Major part of this work is narrative power. Often corporate media leads with the violence in the city and doesn’t tell the stories of the hundreds of organizations that are addressing disparities and serving our community that often go unnoticed and under-resourced.

Prior to COVID, I was trying to explain why Black-led social change was so important as a focus. But then you have COVID hit, and the murder of George Floyd, and now so many more people are starting to see the importance of supporting Black-led organizations operating in communities.

With us already having this asset-based directory, it was an opportunity for funders to see us as the place they could go to see what Black-led organizations are doing. We partnered with foundations to help them reach the people we were reaching. We’ve provided grants to community-based organizations that don’t necessarily have the resources to scale themselves. And so I think that our place-based approach in building relationships and trust helps us keep our feet to the ground and be able to offer funding to organizations that have never received a grant. 

NationSwell: What does the grant from T. Rowe Price Foundation unlock for your work?

Wooten: It’s amazing. Anytime you receive a no strings attached grant that allows you to be creative, to try out new things — like right now, we’re organizing We Give Black Fest. That’s not possible without funders that provide unrestricted dollars and support, and that we also have a network of advisors that we can tap into. [Foundation President] John Brothers is always great at providing additional resources. The relationships, the expanded network, and the financial resources have helped tremendously

NationSwell: Can you tell us a little bit more about We Give Black Festival?

Wooten: August is Black Philanthropy Month. We Give Black Fest is a three-day annual festival dedicated to social change, fundraising, and the amplification of Black-led organizations serving Greater Baltimore, and the celebration of culture as the foundation of community-driven wealth.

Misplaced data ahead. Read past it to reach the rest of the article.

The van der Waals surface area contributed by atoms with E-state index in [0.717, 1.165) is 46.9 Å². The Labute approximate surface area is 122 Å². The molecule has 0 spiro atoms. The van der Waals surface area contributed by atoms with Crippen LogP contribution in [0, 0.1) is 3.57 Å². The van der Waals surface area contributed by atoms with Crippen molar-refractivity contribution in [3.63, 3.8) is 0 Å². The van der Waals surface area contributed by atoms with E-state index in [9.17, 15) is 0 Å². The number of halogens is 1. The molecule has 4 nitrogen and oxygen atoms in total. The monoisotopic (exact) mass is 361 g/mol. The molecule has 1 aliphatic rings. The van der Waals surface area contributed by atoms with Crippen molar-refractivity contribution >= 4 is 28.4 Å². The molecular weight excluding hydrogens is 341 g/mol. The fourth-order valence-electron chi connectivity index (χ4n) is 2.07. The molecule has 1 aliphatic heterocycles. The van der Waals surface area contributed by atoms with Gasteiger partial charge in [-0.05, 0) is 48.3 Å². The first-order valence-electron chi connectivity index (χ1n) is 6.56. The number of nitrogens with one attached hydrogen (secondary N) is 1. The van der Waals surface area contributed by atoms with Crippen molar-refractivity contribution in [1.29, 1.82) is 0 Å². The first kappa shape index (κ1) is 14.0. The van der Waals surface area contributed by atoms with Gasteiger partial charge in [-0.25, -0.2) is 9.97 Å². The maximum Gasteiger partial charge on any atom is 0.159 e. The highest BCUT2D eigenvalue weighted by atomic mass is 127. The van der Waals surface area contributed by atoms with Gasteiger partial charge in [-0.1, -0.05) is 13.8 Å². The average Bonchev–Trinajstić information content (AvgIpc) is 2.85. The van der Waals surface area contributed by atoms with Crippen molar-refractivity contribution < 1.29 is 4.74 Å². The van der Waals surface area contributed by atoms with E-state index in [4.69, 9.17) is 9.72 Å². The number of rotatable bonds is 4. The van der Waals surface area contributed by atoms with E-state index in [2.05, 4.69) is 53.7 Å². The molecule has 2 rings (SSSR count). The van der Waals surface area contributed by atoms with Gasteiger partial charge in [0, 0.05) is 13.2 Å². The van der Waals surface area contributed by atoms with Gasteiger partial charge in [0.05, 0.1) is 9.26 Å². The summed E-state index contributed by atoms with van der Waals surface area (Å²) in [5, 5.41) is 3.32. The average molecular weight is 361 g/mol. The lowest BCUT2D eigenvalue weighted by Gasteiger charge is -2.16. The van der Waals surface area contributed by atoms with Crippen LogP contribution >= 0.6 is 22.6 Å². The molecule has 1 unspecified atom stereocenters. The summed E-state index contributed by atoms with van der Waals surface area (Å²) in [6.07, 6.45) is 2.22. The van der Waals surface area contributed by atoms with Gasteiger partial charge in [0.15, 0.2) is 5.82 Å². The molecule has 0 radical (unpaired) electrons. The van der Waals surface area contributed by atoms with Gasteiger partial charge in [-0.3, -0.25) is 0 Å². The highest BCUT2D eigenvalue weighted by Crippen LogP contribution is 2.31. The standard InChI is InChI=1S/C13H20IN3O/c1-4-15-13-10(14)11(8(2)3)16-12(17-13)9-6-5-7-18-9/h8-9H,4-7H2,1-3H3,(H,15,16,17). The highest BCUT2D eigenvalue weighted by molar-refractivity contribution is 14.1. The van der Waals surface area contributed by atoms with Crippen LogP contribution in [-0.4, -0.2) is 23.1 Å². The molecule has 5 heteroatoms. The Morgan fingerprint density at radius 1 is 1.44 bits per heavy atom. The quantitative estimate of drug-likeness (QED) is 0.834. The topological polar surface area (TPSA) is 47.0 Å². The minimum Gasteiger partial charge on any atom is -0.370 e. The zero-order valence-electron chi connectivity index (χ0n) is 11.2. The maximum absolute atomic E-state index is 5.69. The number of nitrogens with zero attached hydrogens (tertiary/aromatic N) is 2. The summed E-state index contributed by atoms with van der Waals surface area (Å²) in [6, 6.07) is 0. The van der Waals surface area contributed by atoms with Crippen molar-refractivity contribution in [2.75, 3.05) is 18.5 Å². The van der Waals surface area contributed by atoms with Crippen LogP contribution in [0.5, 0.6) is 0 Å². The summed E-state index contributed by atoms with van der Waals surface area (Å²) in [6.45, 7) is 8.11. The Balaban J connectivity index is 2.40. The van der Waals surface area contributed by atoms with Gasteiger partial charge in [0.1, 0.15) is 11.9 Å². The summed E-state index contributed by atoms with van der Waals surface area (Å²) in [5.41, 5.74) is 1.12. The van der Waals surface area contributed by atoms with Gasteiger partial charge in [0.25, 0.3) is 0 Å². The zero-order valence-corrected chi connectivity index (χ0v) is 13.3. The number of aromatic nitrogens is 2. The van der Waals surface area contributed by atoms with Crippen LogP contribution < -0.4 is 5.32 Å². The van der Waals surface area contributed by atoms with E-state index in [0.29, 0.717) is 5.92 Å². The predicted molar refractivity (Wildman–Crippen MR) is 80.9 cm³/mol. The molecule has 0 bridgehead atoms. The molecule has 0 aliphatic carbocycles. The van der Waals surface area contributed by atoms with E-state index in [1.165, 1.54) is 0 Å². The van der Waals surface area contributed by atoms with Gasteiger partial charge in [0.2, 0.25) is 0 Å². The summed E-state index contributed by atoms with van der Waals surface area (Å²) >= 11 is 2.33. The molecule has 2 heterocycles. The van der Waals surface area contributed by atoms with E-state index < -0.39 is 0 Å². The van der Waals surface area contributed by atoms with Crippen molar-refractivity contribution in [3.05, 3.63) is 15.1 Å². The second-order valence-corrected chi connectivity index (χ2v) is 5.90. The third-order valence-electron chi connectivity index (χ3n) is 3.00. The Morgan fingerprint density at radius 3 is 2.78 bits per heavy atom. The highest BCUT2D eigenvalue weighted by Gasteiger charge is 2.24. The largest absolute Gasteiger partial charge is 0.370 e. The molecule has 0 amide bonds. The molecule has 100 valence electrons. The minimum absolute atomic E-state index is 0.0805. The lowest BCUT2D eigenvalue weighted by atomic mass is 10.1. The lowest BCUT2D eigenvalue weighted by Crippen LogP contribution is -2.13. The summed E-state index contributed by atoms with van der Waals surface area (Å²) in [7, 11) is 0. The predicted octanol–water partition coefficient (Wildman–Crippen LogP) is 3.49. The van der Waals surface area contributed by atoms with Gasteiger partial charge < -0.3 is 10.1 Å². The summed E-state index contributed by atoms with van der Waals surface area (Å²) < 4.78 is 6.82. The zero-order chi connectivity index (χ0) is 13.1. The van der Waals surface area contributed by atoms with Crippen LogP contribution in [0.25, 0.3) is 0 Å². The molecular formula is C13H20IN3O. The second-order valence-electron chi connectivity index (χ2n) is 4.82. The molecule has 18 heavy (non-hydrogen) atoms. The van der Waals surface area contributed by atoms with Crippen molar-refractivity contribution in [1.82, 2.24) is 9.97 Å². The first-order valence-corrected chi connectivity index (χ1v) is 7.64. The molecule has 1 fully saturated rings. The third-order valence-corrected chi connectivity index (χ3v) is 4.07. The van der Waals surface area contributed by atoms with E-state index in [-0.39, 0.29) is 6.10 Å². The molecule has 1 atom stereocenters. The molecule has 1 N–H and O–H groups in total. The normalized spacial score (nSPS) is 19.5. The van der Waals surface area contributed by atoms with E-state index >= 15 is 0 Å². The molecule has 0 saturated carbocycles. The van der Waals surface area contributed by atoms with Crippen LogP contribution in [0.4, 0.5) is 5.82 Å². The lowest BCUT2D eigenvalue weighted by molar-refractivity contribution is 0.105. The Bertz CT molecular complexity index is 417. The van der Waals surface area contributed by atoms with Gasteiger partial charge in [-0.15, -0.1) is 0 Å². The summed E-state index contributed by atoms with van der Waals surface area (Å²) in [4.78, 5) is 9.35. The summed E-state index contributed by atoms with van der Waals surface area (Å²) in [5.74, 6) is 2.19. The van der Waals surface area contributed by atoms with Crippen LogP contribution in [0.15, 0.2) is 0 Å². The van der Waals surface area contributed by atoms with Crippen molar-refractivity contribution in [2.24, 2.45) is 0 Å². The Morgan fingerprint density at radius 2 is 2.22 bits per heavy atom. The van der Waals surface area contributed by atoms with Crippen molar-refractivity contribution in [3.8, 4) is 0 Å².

Ahead of the weekend of August 19 – 21, we launch a scavenger hunt — where our nonprofits would compete as they go to businesses, to historical landmarks, answer trivia, and receive up to $10,000 in prizes — that leads us into the CLLCTIVGIVE, which is 48 hours of giving of crowdfunding online. We have some local business partners who are coming alongside us as we begin to move into our festival, and there’ll be conversations around philanthropy, funding, and a celebration of local leaders who are serving in Baltimore.. 

NationSwell: Who or what is inspiring you right now?

Wooten: I didn’t think about this a lot when I started CLLCTIVLY, but I think about it now: it’s my dad and my sister. I lost my dad at 56 and my sister at 53. My dad dropped out of school here in Baltimore. He was the oldest, had to go to work. He dropped out of eighth grade, but went on to open five dry cleaners and several nightclubs in the city. My sister went on to George Washington Law School, came back, and opened two pizza delivery stores in the city. And so I think a lot about this culture of health in that even though they were applauded for their resilience and the innovation — bootstrapping and not having enough resources can also take you out. It really encourages me and inspires me to make sure our organizations and businesses have what they need — not just to survive, but to thrive.